The Communist War Council approved a plan to encircle the Nationalist Sixth and Seventh Armies stationed in the Shandong province and dispatched their forces to assault the garrisons in Henan and Anhui provinces with the objective of breaking through to Shandong.

The attack began on 6 November and the two Nationalist armies began retreating to Xuzhou by crossing the Grand Canal. On 8 November, 23,000 Nationalist troops defected to the Communist side, exposing the retreat route of the Seventh Army. 70,000 PLA soldiers marched on, surrounding the main force of the Seventh Army east of Xuzhou, and intercepted the remaining force as they were crossing a river. The Nationalist garrison in Xuzhou planned to rescue the Seventh Army, but the Communists had anticipated this move (thanks, in part, to superior intelligence) and deployed more than half of their force to block the relief effort. The Seventh Army managed to hold out for 16 days without supplies and reinforcements, inflicting nearly 50,000 casualties on the PLA forces. But in the end it was not enough and the Seventh Army was destroyed after it’s ferocious fight for survival.

Now that the Seventh Army was no longer in existence, the east flank of Xuzhou was completely exposed to PLA attack and Chiang Kai-Shek was persuaded to re-locate the Nationalist headquarters to the south.

The Nationalist Twelfth Army was marching, from Henan province, to reinforce their beleaguered comrades… but, they were intercepted and after nearly a month of bloody fighting they too ceased to exist. Only 8,000 survivors managed to penetrate and breakout from the enemy encirclement. Many of the newly captured Nationalist POWs joined the Communist forces. Chiang did try and save the Twelfth Army by ordering three armies to relieve them. I’m sure you can guess what happened by this point – that’s right, the Communists caught up with these reinforcements and they too were encircled only 9 miles from Xuzhou. How were the Communists able to catch them so quickly? Again, superior intelligence.

On 15 December the Sixteenth Army broke out from the Communist encirclement, but at great cost – although the General of the Army, Sun Yuanling, eventually made it safely back to Nanjing, most of his officers and men were killed or captured in the process.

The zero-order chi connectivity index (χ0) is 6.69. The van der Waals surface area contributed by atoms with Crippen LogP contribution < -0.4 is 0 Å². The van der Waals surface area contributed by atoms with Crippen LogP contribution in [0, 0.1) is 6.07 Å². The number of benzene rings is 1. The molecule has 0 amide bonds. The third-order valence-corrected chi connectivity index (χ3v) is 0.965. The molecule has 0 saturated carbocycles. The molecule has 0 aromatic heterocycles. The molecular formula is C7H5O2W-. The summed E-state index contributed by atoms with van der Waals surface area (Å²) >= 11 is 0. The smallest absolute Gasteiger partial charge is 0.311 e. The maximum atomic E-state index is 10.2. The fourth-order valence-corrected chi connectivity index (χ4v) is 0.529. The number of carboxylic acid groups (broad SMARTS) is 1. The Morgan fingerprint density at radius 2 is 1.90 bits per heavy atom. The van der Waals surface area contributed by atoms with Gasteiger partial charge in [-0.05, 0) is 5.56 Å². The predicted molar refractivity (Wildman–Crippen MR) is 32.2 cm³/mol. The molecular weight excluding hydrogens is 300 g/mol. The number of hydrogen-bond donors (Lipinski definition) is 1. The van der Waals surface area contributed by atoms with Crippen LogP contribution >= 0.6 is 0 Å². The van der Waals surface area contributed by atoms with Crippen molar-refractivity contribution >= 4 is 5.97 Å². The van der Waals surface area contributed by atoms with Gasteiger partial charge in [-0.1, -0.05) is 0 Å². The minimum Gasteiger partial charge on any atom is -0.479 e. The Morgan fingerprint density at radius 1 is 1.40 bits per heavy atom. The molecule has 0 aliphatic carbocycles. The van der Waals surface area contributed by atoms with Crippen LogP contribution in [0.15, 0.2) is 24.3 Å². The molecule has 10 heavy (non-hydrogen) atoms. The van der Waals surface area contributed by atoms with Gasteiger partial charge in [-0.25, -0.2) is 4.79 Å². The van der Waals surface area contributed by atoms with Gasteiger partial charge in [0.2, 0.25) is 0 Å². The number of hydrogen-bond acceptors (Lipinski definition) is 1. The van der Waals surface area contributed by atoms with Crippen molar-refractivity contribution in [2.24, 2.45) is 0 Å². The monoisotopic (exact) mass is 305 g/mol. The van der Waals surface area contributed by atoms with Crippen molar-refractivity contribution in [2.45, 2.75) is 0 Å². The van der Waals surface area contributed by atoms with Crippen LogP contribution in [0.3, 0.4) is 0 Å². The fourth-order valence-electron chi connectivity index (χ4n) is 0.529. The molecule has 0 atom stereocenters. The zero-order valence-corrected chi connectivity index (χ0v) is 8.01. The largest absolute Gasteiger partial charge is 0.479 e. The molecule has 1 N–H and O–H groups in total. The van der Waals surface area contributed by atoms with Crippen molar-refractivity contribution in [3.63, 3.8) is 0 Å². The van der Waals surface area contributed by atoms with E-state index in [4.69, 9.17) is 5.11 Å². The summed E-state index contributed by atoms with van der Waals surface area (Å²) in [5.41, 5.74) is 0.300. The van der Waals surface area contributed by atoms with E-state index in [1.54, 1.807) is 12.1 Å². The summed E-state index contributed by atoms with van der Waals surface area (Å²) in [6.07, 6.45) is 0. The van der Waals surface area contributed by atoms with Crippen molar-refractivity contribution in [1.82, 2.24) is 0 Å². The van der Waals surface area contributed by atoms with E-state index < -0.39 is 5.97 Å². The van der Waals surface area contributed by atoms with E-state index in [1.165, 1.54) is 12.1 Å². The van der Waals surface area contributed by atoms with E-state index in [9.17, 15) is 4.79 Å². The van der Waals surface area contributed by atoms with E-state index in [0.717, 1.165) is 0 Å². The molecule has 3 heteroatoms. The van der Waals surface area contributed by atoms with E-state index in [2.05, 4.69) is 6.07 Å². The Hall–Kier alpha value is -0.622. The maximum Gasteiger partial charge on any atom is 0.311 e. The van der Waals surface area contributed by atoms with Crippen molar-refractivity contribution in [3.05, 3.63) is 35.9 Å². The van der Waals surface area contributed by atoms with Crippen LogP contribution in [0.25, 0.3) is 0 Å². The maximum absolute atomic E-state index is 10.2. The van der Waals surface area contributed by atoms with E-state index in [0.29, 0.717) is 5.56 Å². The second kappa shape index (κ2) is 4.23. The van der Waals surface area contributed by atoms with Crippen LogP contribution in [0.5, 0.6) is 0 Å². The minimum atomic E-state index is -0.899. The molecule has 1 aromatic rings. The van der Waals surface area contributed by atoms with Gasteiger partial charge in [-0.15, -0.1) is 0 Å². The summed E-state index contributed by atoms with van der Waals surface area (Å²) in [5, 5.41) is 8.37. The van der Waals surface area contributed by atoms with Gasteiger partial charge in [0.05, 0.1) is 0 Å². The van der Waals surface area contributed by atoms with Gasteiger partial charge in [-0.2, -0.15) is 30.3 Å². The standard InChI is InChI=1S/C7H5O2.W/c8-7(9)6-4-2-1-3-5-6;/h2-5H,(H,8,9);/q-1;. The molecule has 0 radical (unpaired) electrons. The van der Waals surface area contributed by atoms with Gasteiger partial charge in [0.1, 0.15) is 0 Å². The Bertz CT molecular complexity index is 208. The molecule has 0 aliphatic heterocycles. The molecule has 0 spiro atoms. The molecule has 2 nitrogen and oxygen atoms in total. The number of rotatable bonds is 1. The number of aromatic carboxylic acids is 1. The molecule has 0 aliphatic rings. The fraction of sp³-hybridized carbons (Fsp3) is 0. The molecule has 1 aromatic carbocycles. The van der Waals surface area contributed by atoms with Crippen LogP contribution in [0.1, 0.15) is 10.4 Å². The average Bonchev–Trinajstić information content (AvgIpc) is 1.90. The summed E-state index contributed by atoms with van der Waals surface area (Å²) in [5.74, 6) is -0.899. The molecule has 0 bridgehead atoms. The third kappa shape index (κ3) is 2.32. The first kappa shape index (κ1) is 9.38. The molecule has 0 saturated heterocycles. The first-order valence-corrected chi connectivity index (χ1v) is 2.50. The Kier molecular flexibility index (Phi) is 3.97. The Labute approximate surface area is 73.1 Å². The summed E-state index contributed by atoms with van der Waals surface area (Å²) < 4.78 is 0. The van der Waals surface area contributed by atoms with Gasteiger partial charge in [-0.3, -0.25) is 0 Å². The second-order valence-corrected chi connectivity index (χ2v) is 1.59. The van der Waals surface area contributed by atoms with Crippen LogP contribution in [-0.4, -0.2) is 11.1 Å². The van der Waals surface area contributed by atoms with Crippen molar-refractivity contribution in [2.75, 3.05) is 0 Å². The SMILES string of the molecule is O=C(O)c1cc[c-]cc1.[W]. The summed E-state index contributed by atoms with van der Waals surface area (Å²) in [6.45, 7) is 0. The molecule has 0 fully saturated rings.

Another General, Du Yuming, one of the most capable strategists in the Nationalist Army, decided to hold out as Chiang had ordered. He came up with three different options for the current situation: recall Nationalist troops from Xi’an and Wuhan provinces to battle the Communists; wait for reinforcements; or break out on their own. Du was disappointed when Chiang selected the riskiest option for his army – breakout. Time was running out though.

There was a full month of heavy snowfall, which made it impossible for the Nationalist Air Forces to provide air support to the besieged ground units. As food and ammunition began to diminish, many soldiers killed and ate their horses whilst Communist forces enticed them with food to surrender – around 10,000 did so. On 6 January, the PLA launched a huge offensive on the Thirteenth Army, who promptly withdrew to the Second Army’s defensive lines. Four days later General Du Yuming was captured whilst the Sixth and Eighth Armies retreated to the south of the Huai River.

This was arguably the most successful of the Three Campaigns. The Nationalist forces suffered over 500,000 casualties, including much of their most elite forces under direct command of Chiang Kai-Shek. This greatly weakened Chiang within the Kuomintang government and he announced his temporary retirement. As the PLA began to approach the Yangtze river, the momentum was completely shifting toward the Communists and without any effective measures to stop them from crossing, the Nationalist government began to lose support from the United States and American military aid began to dry up.

Pingjin Campaign (29 November 1948 – 31 January 1949)


After the great success of the Liaoshen Campaign, the balance of power in Northern China had shifted in favour of the Communists and their People’s Liberation Army. After the Communist Fourth Field Army entered the North China Plain, the Nationalists abandoned Chengde, Baoding, the Shanhai Pass, and Qinhuangdao and withdrew their remaining forces to the cities of Beiping, Tianjin and Zhangjiakou and strengthened the defences of these garrisons. The Nationalists were hoping to preserve their strength and reinforce Xuzhou – where we know there was another campaign underway – or alternatively retreat to the nearby Suiyuan province if necessary.

On 29 November 1948 the PLA launched an assault on Zhangjiakou (later identified as one of the most strategically important cities in China and aptly named “Beijing’s Northern Door”). The Nationalist 35th and 104th Armies were sent to reinforce the city, only to be recalled to defend Beiping on 5 December as it became obvious that it was at risk of becoming encircled by the enemy.

As had become custom by this point, on their return from Zhangjiakou, the 35th Army found themselves encircled by the PLA at Xinbao’an and friendly forces sent to relieve them were, themselves, intercepted. The PLA launched their offensive against the city on 21 December, destroying the 35th Army.